January 9, 2014
By Michael Lewis
Bradley joining Toronto is good for MLS, but is it good for Bradley and USMNT?
So, Michael Bradley is heading to Toronto FC, huh?
Well, that's certainly good for Toronto FC and certainly good for Major League Soccer.
But how good is that for Michael Bradley as a soccer player and the U.S. National Team, particularly heading into a World Cup year?
That, I am not certain and am quite doubtful.
While Toronto has been one of the jokes of MLS during its eight-year existence, there are signs the Canadian club is making significant improvements to be more competitive and to finally secure its first MLS playoff berth (yes, I am not kidding, Toronto has been November outsiders since joining the league in 2007, making one major mistake after another).
But at this juncture, my concern is more about Bradley and whether he will receive the proper competition and challenges to continue to hone his skills as a soccer player.
It's not that MLS is a bad league, but it is still nowhere in the class of Italy's Serie A, where Bradley has toiled for Roma, and England's Premier League, where Clint Dempsey had starred for Fulham and Tottenham before returning home to play for the Seattle Sounders.
Just take a look at Clint Dempsey. Since joining Seattle in August, he scored but one in 651 minutes spanning nine matches and six starts. Yes, he battled some injuries, but ultimately, I am looking at his production. With all due deference to Seattle head coach Sigi Schmid, whom I hold in the highest regard among the best American coaches, do the Sounders have the same type of players as Tottenham to give push Dempsey to another level?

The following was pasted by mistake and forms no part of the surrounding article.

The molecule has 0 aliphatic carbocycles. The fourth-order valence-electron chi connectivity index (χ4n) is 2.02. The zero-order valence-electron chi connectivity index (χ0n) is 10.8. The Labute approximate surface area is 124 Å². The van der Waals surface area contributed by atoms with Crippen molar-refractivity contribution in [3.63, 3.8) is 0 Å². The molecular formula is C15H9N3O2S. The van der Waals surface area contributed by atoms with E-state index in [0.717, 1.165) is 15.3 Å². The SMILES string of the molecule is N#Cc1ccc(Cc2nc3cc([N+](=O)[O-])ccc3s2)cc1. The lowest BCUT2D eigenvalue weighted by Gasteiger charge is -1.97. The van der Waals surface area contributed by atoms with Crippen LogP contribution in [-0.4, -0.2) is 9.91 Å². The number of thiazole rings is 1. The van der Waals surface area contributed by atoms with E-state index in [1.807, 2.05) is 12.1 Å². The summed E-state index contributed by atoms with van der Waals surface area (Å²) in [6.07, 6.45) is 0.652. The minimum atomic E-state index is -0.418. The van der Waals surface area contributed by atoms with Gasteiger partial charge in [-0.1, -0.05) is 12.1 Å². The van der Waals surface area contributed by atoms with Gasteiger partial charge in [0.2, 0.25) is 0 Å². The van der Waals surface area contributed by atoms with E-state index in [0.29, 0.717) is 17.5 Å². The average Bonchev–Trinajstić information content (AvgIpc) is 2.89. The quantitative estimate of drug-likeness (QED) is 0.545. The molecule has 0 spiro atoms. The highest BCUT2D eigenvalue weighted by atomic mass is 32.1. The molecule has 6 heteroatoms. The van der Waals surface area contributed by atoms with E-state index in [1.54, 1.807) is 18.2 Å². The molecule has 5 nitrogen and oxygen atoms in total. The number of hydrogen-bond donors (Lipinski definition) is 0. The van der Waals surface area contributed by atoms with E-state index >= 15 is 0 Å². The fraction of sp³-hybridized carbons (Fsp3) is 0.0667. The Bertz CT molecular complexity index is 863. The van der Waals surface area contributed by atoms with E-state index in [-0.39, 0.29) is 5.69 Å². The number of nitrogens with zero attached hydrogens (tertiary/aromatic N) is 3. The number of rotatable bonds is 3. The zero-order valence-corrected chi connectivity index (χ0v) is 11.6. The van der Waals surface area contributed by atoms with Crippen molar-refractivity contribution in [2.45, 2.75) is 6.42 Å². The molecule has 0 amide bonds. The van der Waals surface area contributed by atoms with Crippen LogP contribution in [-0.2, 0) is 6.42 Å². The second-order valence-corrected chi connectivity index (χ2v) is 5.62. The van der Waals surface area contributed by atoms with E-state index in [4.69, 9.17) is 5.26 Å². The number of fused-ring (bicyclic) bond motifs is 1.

I don't think so.
Likewise for the rest of the league.
Bradley's return to North America is a big deal for MLS and it should be after he let the MetroStars prior to the 2006 season.
But with AS Roma, Bradley has battled every day for a starting position. While I know he pushes himself in every practice, somehow I don't think the challenges with Toronto will be anywhere the same as it has been with the Italian team.
That's why I had hoped that Landon Donovan would have decided to play a few seasons with Everton after his successful loan stint several years ago. His short time with the EPL club raised his game. While he was a big fish in a small pond in MLS, it was the exact opposite in England. Still, I believe he came back to the LA Galaxy better for it because he was pushed.
Beyond individual players, to truly improve the league, you have to do it from the bottom up.
As we learned from the foibles of the original incarnation of the North American Soccer League in the seventies and eighties, you cannot build a pyramid from the top. You build it from the bottom.
The NASL boasted some of the greatest names in the sports, including and not limited to Pele, Franz Beckenbauer and Johan Cruyff. But the soccer structure as we know it today -- youth players in the millions, not the thousands, and fans -- highly educated supporters -- was not in place at that time.
Not surprisingly, the league collapsed and it took a dozen years before another top-flight first division league emerged in North America -- MLS in 1996.
From a player standpoint, MLS has brought in a number of impressive foreigners over the past several years. Thierry Henry, Marco Di Vaio quickly come to mind.
But as they say, you are only as strong as your weakest link, and that is the player pool. One telling sign is when MLS rookies have to room together because their salaries are so meager because they cannot afford to live on their own. Is that being a professional soccer player? Well, that might be meat for another column.
Until it improves its overall player pool, MLS will not make great strides that will keep the challenges for the Michael Bradleys and Clint Dempseys of the world at the highest level.